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BOOK REVIEW: The Call by Peadar Ó Guilín

| 23 September 2016 | Reply

BOOK REVIEW: The Call by Peadar Ó Guilín

David Fickling Books
September 2016
Paperback, $19.99
Reviewed by Steph O’Connell

Young Adult/Horror



‘Listen,’ he says, ‘we don’t need the Sidhe to teach us evil. We were the ones who put them in the Grey Land, remember? And not just for a day or however long it is the Call lasts. We Irish… we trapped an entire race of people in hell for all eternity, just so we could take their homes for ourselves.’

In the Iron Age, the people of Ireland chased the fairyfolk away and trapped them in a nightmarish other dimension. 25 years ago the Sidhe successfully cursed Ireland, cutting it off from the rest of the world, and began picking off its children.

Sometime between the ages of ten and seventeen, every child will be called to this nightmarish dimension without warning. There, naked and without any weapons, they must run and fight, and do whatever it takes to survive the day. If they make it through 24 hours in the Grey Land (three minutes and four seconds in our world), they can return home, though they will never be the same, because that other world is so very gruesome.

The silver landscape falls away in front of her like a scroll with a map drawn on it. Fairyland in its entirety: lakes of red fire, the only colour here, spewing and bubbling in the distance; forests growing terrible fruits; tornadoes, that look like a giant’s fingers digging into the soil; scattered lightening; burning rains and murderous flora of every kind.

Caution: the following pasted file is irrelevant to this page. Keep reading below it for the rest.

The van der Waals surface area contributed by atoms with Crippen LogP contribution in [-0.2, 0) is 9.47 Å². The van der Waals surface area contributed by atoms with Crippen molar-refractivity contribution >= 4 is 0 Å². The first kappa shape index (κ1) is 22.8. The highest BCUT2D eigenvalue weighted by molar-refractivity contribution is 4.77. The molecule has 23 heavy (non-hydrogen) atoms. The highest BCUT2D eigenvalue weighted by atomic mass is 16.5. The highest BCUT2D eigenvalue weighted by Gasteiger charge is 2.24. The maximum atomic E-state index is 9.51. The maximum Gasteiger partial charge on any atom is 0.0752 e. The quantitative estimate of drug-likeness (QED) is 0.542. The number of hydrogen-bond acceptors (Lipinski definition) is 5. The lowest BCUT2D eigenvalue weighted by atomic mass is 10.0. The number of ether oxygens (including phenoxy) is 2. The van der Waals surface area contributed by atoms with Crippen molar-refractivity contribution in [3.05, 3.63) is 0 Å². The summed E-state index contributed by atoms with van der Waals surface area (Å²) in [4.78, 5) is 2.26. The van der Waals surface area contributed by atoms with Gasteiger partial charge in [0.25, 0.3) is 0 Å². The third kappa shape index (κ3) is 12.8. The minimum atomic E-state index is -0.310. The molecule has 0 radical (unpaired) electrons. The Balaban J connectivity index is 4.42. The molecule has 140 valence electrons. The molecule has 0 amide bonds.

The creature was once a human woman. Now she pads along on all fours. Her back legs bend the wrong way. Her jaws have grown thick and large with massive teeth that don’t fit properly together so that the mouth can never fully close, and a constant stream of drool hangs down from her chin. Her paws are still recognizably human hands. Her all-too human breasts hang down, catching on rocks and bushes so that Antoinette aches to see it and wishes she could do something to help.

A worse smell than usual tickles his nostrils. It began with Dagda’s arrival. He sees why when he looks at the man’t clothing, and he gasps, for the hem of each sleeve is a set of human lips – a whole human mouth, in fact, panting in distress around the Sidhe’s wrists, while a tiny trail of what might be vomit drips away to the ground.

And if they catch you, well… you really don’t want them to catch you.